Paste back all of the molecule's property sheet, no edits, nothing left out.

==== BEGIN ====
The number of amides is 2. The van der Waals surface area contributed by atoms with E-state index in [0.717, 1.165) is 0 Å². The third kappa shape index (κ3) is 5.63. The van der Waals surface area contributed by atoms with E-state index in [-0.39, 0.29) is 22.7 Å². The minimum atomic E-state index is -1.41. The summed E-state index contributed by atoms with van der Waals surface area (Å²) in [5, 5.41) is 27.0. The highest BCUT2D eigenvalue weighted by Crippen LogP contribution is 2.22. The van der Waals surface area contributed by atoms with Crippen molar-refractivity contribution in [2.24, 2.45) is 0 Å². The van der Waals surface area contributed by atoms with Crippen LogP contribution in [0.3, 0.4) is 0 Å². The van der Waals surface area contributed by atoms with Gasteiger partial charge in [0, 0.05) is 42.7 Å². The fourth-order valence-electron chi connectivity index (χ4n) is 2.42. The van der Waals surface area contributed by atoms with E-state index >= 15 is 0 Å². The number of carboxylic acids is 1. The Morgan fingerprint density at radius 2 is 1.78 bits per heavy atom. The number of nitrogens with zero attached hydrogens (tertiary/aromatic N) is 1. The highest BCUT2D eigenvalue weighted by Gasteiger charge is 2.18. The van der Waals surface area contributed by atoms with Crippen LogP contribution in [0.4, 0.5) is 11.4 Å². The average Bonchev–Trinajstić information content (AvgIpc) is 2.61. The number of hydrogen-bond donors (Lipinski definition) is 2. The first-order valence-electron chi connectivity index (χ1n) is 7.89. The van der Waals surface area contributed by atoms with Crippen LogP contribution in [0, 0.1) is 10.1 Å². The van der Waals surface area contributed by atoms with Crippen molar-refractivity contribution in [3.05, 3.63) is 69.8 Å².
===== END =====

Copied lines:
The number of amides is 2. The van der Waals surface area contributed by atoms with E-state index in [0.717, 1.165) is 0 Å². The third kappa shape index (κ3) is 5.63. The van der Waals surface area contributed by atoms with E-state index in [-0.39, 0.29) is 22.7 Å². The minimum atomic E-state index is -1.41. The summed E-state index contributed by atoms with van der Waals surface area (Å²) in [5, 5.41) is 27.0. The highest BCUT2D eigenvalue weighted by Crippen LogP contribution is 2.22. The van der Waals surface area contributed by atoms with Crippen molar-refractivity contribution in [2.24, 2.45) is 0 Å². The van der Waals surface area contributed by atoms with Crippen LogP contribution in [0.3, 0.4) is 0 Å². The van der Waals surface area contributed by atoms with Gasteiger partial charge in [0, 0.05) is 42.7 Å². The fourth-order valence-electron chi connectivity index (χ4n) is 2.42. The van der Waals surface area contributed by atoms with E-state index >= 15 is 0 Å². The number of carboxylic acids is 1. The Morgan fingerprint density at radius 2 is 1.78 bits per heavy atom. The number of nitrogens with zero attached hydrogens (tertiary/aromatic N) is 1. The highest BCUT2D eigenvalue weighted by Gasteiger charge is 2.18. The van der Waals surface area contributed by atoms with Crippen LogP contribution in [0.4, 0.5) is 11.4 Å². The average Bonchev–Trinajstić information content (AvgIpc) is 2.61. The number of hydrogen-bond donors (Lipinski definition) is 2. The first-order valence-electron chi connectivity index (χ1n) is 7.89. The van der Waals surface area contributed by atoms with Crippen LogP contribution in [0, 0.1) is 10.1 Å². The van der Waals surface area contributed by atoms with Crippen molar-refractivity contribution in [3.05, 3.63) is 69.8 Å².